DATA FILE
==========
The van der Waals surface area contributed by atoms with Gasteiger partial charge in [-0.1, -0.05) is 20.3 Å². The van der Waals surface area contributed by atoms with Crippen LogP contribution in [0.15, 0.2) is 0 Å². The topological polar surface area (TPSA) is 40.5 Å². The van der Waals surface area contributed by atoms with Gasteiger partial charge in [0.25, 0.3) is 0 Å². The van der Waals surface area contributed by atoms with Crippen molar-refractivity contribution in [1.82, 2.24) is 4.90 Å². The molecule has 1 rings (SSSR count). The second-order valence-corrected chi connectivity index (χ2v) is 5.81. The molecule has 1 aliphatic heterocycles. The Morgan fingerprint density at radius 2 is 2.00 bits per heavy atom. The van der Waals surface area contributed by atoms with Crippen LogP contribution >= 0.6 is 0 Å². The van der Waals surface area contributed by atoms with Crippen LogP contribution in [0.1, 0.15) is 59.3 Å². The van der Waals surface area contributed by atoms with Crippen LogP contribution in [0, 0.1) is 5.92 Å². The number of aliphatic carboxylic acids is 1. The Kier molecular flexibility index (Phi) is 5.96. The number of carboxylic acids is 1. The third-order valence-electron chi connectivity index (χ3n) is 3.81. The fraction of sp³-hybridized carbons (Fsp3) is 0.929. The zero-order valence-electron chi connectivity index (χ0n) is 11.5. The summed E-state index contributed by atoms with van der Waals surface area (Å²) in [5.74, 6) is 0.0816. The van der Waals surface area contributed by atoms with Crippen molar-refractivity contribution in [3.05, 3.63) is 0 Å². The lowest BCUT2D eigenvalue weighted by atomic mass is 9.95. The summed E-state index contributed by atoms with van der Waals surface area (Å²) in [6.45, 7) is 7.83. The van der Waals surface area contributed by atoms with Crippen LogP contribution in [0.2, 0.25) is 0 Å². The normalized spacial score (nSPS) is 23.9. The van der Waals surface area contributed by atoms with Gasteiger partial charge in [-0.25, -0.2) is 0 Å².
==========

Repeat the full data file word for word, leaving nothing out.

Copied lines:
The van der Waals surface area contributed by atoms with Gasteiger partial charge in [-0.1, -0.05) is 20.3 Å². The van der Waals surface area contributed by atoms with Crippen LogP contribution in [0.15, 0.2) is 0 Å². The topological polar surface area (TPSA) is 40.5 Å². The van der Waals surface area contributed by atoms with Gasteiger partial charge in [0.25, 0.3) is 0 Å². The van der Waals surface area contributed by atoms with Crippen molar-refractivity contribution in [1.82, 2.24) is 4.90 Å². The molecule has 1 rings (SSSR count). The second-order valence-corrected chi connectivity index (χ2v) is 5.81. The molecule has 1 aliphatic heterocycles. The Morgan fingerprint density at radius 2 is 2.00 bits per heavy atom. The van der Waals surface area contributed by atoms with Crippen LogP contribution >= 0.6 is 0 Å². The van der Waals surface area contributed by atoms with Crippen LogP contribution in [0.1, 0.15) is 59.3 Å². The van der Waals surface area contributed by atoms with Crippen LogP contribution in [0, 0.1) is 5.92 Å². The number of aliphatic carboxylic acids is 1. The Kier molecular flexibility index (Phi) is 5.96. The number of carboxylic acids is 1. The third-order valence-electron chi connectivity index (χ3n) is 3.81. The fraction of sp³-hybridized carbons (Fsp3) is 0.929. The zero-order valence-electron chi connectivity index (χ0n) is 11.5. The summed E-state index contributed by atoms with van der Waals surface area (Å²) in [5.74, 6) is 0.0816. The van der Waals surface area contributed by atoms with Crippen molar-refractivity contribution in [3.05, 3.63) is 0 Å². The lowest BCUT2D eigenvalue weighted by atomic mass is 9.95. The summed E-state index contributed by atoms with van der Waals surface area (Å²) in [6.45, 7) is 7.83. The van der Waals surface area contributed by atoms with Crippen LogP contribution in [0.2, 0.25) is 0 Å². The normalized spacial score (nSPS) is 23.9. The van der Waals surface area contributed by atoms with Gasteiger partial charge in [-0.25, -0.2) is 0 Å².